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  • Tricia Campbell

My Guiding Light

Happy Birthday Mom.

Today would have been my Mom’s 68th birthday. Yesterday marked 21 years since she left this earthly plane. She was strong, kind, a little crazy (maybe a lot crazy), and an inspiration.

We had many laughs and many fights. I’ll never forget the day I got the call about her brain tumor. It was just shortly after her birthday. She did things in the last year which the doctors said she would never do. I was able to help take care of her for a few months.

There are many things I would have done differently. Time does that to a person. She never got a chance to see me clean and knew full well about my addiction.

She has been my guiding light and spirit. She’s the voice I heard on my first day without drugs, telling me, “I’ve done all I can do. It’s up to you now.”


Grief's Journey

Circa 1976

Missing her will always be there in rippling or crashing waves. I’ve learned not to judge my grief journey. I’ve been able to feel it all, the pain, the sorrow, and the joy.

Every once and awhile I get a glimpse of her in my own reflection, in the eyes of my nieces, and the lines in my hands. I see her in butterflies. Her spirit is in songs. She visits me in my dreams, always the way I remember her before the steroids. I know she lives on in each and every one of my seven siblings.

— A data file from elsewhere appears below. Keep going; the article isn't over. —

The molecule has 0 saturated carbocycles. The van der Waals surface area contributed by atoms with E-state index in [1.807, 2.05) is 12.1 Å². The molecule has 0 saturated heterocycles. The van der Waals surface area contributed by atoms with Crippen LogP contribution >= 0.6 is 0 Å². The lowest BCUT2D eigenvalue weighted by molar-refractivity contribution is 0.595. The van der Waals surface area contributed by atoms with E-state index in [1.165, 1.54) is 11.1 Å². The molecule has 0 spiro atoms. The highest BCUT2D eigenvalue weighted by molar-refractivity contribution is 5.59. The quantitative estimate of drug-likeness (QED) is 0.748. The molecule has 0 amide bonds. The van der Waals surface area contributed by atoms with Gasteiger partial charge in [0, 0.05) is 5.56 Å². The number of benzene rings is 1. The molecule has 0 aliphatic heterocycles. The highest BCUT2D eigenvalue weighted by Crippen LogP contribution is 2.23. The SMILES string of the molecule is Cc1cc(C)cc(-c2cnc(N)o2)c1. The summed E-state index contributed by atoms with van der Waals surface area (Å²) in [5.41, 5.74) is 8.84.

I’ve been a bit quiet on social media for a while now. I’ve been really fatigued, low energy, and probably depressed. I’m still in Florida with my family, which I’m grateful and happy about. It happens. I get down sometimes. It a fine line for me to take care of myself by resting and not getting stuck in a rut and getting out and do things. It's also a part of knowing June 2nd & 3rd were approaching. A sort of cocooning time for me. Time to reflect on all that she was and even all that she wasn't. Grief doesn't have a timeline. There are no "shoulds." I believe if I allow the journey to unfold as it should be, the more peace I will find.


Seasons of My Life

Boston Hills, 2008

This October 22nd, I'll turn 47. My mother died the day before her 47th birthday. It's hard to explain how it feels to outlive a parent. It's surreal and quite frankly fucked up. My siblings were as young as 6 years old and I was 25 years old, when she died.

The younger ones don't have many memories of her. My youngest sister told me she doesn't remember what it's like to have a mom. So, I do my best to share stories, send pictures, and keep her energy flowing.

After she died, I spiraled into the abyss of the Underworld. A deep and dark chasm of which I thought to be endless. It was her light, shining bright that I saw. It pulled me out and gave me strength.

Today, I draw on that strength when changes in life happen. I draw on her strength when another threshold has been crossed. I draw on her strength when the ocean tides change. I'm bolder because of it.

Happy Birthday, Mom.

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